To completely disable updatedb could create ill-logic in reference to memory-allocation and 'the roll back effect'.. If you have ever had a roll back when you didnt want it, you know what I mean when two hours worth of command line scripting is Fubar-ed because you didn't allocate your your job processing into memory.

Now if you have two or more physical processors (e.g. dual core or more), and ddr3 ram, then your fine. As long as your not running heavy graphics, in which case if that powerload is causing your problems, updatedb would be last on your list. If you are trying to disguise your movements to the system for some reason then there is other ways to go about it rather than disabling updatedb, and in fact updatedb would would solidify your actions that 'nothing happen' as far the disguise to your system.

Quite frankly based on the size of the binary file /usr/bin/updatedb and considering the architecture of signal/system communication with-in the OS and that Bash is 10 times the size of is reciprocally linked shell dash or ash the asyncronous call is very inexpensive on the system.

If you are logged into the shell running sequential scripts you've written, and you are an administrator (e.g. sudo), running the following command:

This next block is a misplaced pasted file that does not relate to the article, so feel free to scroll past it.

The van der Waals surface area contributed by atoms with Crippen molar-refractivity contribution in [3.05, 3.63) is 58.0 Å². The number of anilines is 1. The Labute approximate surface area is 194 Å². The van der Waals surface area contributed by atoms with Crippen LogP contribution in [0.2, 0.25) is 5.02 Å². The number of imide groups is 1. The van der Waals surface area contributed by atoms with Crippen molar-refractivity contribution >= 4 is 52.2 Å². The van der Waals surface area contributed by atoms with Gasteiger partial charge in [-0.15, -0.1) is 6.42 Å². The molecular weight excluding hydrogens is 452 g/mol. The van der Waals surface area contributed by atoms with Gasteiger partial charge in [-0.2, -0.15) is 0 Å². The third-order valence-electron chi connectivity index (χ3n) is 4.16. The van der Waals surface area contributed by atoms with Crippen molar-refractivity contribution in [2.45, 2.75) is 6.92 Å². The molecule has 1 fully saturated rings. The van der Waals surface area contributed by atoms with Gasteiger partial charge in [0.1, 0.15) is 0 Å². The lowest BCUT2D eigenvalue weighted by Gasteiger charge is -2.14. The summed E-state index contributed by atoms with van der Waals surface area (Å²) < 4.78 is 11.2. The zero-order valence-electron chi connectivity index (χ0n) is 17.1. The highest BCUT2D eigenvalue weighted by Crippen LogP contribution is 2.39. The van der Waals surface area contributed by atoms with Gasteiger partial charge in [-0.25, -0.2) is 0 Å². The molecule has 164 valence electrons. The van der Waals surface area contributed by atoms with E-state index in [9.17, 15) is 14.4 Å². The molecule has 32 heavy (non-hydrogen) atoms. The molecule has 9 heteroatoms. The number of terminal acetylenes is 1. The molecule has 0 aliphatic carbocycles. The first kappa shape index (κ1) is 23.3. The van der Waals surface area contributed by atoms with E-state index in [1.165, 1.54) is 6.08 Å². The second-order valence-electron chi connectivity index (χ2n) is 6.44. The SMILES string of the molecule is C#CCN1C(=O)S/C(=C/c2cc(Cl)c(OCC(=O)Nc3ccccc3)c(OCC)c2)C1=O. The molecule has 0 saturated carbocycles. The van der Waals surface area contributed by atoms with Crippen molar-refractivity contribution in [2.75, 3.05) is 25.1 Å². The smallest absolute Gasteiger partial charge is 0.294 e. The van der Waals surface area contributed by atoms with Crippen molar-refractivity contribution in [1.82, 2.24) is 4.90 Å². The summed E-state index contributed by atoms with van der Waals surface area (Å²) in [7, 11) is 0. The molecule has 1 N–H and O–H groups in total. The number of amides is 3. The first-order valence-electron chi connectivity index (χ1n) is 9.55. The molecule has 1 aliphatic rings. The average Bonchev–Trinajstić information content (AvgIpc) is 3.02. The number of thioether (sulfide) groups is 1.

~$ sudo bash
:~# ./script.sh

Then you probably want to create a local variable within your script (updatedb needs system priviledges, AKA root/sudo/wheel), e.g.:

#! /bin/sh
# Create local variables

echo "Beginning Execution of sequence "

In which case the sequence is using STDOUT/STDIN from other shell scripts that you have written and are executing as variables with in your main script or say you have a personal or business admin package set up where you upload/download/port from cdrom or usb or whatever, that is extremely large and have personal installation scripts for them, YOU WANT TO KEEP updatedb. When the terminal shell is open, that is your main application instance. Other applications can/do run asyncronously but updatedb is one of the least expensive in terms of overall system/computing demand. Many times, especially with on the lxdm Desk Enviro's and the Lxterm (that thing is super fast), but not solely; with out adding updatedb to my scripts, the system has shot me errors that the files don't exist or that something screwy had happened. And Im like WHAT!

The shell is faster than system that it administers I guarantee you that!

In which case you would then call updatedb variable to lock the previous sequence into memory, as shown

echo "Updating local database "


echo "Exiting script two "


Do you see what Im saying? If you ask this because you are running execution speed tests i.e. Andrew Tanenbaum style than have at it. Other wise use the tool to your advantage.

  • The problem with updatedb is not CPU or memory, but IO bandwidth. In my case (a system with a great CPU and plenty of memory to spare) it is spinning my hard drive at 5 MB/s for hours, one by one, slowing everything else that depends on that drive. And when I know what I am looking for exactly, they are new-ish files, so locate is not useful because I cannot be sure it is indexed. When the files are older, I go for fzf and a fuzzy search.
    – Davidmh
    Feb 20, 2019 at 9:30